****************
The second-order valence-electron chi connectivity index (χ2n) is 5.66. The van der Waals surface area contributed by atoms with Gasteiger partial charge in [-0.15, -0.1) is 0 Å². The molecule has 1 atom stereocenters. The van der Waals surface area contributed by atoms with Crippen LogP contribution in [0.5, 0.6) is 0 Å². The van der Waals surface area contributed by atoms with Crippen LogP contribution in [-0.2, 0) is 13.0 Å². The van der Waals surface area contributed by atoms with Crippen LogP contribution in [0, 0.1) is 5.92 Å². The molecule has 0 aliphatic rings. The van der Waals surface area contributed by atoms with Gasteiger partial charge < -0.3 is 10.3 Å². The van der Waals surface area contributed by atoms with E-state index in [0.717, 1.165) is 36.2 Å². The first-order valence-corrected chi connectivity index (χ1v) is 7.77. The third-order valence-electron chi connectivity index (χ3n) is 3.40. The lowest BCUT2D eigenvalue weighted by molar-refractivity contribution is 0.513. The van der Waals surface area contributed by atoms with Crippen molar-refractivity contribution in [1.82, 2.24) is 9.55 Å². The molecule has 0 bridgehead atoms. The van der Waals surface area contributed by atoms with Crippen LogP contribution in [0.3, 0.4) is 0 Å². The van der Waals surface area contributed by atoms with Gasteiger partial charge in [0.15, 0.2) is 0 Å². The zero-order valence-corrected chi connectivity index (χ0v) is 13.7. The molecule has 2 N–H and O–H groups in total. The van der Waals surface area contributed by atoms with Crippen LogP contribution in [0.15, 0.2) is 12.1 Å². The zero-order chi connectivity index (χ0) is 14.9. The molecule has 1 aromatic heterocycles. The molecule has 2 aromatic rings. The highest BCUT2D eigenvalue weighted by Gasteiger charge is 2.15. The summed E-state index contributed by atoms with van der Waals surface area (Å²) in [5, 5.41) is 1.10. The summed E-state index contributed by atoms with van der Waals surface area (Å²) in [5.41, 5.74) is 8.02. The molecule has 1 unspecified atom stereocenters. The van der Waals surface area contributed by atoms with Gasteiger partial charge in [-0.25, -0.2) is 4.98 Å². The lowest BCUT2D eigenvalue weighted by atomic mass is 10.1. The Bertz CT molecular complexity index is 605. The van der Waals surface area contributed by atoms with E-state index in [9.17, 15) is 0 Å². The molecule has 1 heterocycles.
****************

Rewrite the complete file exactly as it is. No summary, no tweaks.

The second-order valence-electron chi connectivity index (χ2n) is 5.66. The van der Waals surface area contributed by atoms with Gasteiger partial charge in [-0.15, -0.1) is 0 Å². The molecule has 1 atom stereocenters. The van der Waals surface area contributed by atoms with Crippen LogP contribution in [0.5, 0.6) is 0 Å². The van der Waals surface area contributed by atoms with Crippen LogP contribution in [-0.2, 0) is 13.0 Å². The van der Waals surface area contributed by atoms with Crippen LogP contribution in [0, 0.1) is 5.92 Å². The molecule has 0 aliphatic rings. The van der Waals surface area contributed by atoms with Gasteiger partial charge < -0.3 is 10.3 Å². The van der Waals surface area contributed by atoms with E-state index in [0.717, 1.165) is 36.2 Å². The first-order valence-corrected chi connectivity index (χ1v) is 7.77. The third-order valence-electron chi connectivity index (χ3n) is 3.40. The lowest BCUT2D eigenvalue weighted by molar-refractivity contribution is 0.513. The van der Waals surface area contributed by atoms with Crippen molar-refractivity contribution in [1.82, 2.24) is 9.55 Å². The molecule has 0 bridgehead atoms. The van der Waals surface area contributed by atoms with Crippen LogP contribution in [0.3, 0.4) is 0 Å². The van der Waals surface area contributed by atoms with Gasteiger partial charge in [0.15, 0.2) is 0 Å². The zero-order valence-corrected chi connectivity index (χ0v) is 13.7. The molecule has 2 N–H and O–H groups in total. The van der Waals surface area contributed by atoms with Crippen LogP contribution in [0.15, 0.2) is 12.1 Å². The zero-order chi connectivity index (χ0) is 14.9. The molecule has 1 aromatic heterocycles. The molecule has 2 aromatic rings. The highest BCUT2D eigenvalue weighted by Gasteiger charge is 2.15. The summed E-state index contributed by atoms with van der Waals surface area (Å²) in [5, 5.41) is 1.10. The summed E-state index contributed by atoms with van der Waals surface area (Å²) in [5.41, 5.74) is 8.02. The molecule has 1 unspecified atom stereocenters. The van der Waals surface area contributed by atoms with Gasteiger partial charge in [-0.25, -0.2) is 4.98 Å². The lowest BCUT2D eigenvalue weighted by atomic mass is 10.1. The Bertz CT molecular complexity index is 605. The van der Waals surface area contributed by atoms with E-state index in [9.17, 15) is 0 Å². The molecule has 1 heterocycles.